This equation is the foundation for implementing the flux estimator. It may be implemented directly, or approximated by various methods to avoid integrator drift [10].

At average and high speed, the voltage drop term ( can be neglected, so the stator flux expression becomes:


Therefore the stator flux variation is null for a null voltage vector.


DTC requires accurate knowledge of the amplitude and angular position for the flux controller:


The angular position of the stator flux vector must be known so that the DTC can chose between an appropriate set of vector depending on the flux position.


The electromagnetic torque can be estimated by using the stator currents measurement and estimated flux as (10):


Torque and flux hysterisis comparators

The electromagnetic torque value resulting from (10) is then compared with the reference electromagnetic torque, using the three level hysteresis comparator, represented in Figure 2. In this manner, the result may be increase, decrease or maintain the torque, depending on the comparator output [8], [14].


Figure 2: Three level hysteresis comparator.


In a similar way, the flux value will be compared with the reference flux, but using a two level hysteresis comparator, shown in Figure 3. The result will be used to increase or decrease the flux.


Figure 3: Two level hysteresis comparator.


An important factor in these operations is the hysteresis band of the two comparators. A too small value may have the effect of losing the control. The stator flux linkage may exceed the values required by the tolerance band. A narrow window will give better current and flux waveforms but will also increase the inverter switching frequency.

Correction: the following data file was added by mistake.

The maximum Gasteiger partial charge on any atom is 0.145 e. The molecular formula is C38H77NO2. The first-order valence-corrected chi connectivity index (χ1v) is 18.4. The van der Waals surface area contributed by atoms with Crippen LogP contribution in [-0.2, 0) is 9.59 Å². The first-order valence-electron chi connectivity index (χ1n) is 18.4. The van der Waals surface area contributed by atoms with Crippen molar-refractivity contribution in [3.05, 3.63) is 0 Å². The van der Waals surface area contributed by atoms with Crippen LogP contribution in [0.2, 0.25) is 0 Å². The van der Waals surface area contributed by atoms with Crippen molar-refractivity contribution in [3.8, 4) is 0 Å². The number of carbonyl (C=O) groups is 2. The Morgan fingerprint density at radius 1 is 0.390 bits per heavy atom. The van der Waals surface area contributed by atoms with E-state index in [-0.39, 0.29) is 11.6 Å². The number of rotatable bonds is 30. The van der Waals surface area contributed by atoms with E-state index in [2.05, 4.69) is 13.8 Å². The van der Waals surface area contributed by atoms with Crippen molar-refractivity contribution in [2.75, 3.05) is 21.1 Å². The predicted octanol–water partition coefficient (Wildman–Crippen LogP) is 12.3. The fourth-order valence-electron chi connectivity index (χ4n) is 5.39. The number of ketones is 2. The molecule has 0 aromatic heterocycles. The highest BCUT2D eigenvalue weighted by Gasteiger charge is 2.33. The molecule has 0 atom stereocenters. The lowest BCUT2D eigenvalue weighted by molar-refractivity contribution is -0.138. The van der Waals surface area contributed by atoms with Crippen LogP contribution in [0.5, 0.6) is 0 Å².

Voltage Source Inverter

The voltage source inverter can be modelled as shown in Figure 4, where Sa, Sb, Sc are the switching states (1 in case of switch-on, 0 in case of switch-off). Eight output voltage vectors V0 to V7 {000, 100, 110, 010, 011, 001, 101, 111} are obtained for different switch combinations. Hence, V0 and V7 are zero voltage vectors. The voltage vector of the three- phase voltage inverter is presented as follows:


Figure 4: Three phase PWM inverter switching.


The combination of the comparator states, (τT , τf ) and the position sector of the stator flux are used by the optimal switching selection table (1) to chose an appropriate voltage vector to be applied to the inverter [9].

Twelve sectors Table

In classical DTC, as shown by Figure 1, there are two states per sector that present a torque ambiguity. Therefore, they are not used. It can be seen in the first sector that the vectors V1 and V4, are not used in the classical DTC because they can increase or decrease the torque at the same sector depending on if the position is in its first 30 degrees or in its second ones. It seems a good idea that if the stator flux locus is divided into twelve sectors instead of just six, all six active states will be used per sector as shown in Table (2). Consequently, it is arisen the idea of the twelve sectors DTC. This novel stator flux locus is introduced in Figure 5 Notice how all six voltage vectors can be used in all twelve sectors. However, it has to be introduced the idea of small torque increase instead of torque increase, mainly due to the fact that the tangential voltage vector component is very small and consequently its torque variation will be small as well. Therefore, the hysteresis block should consist of four levels instead of two.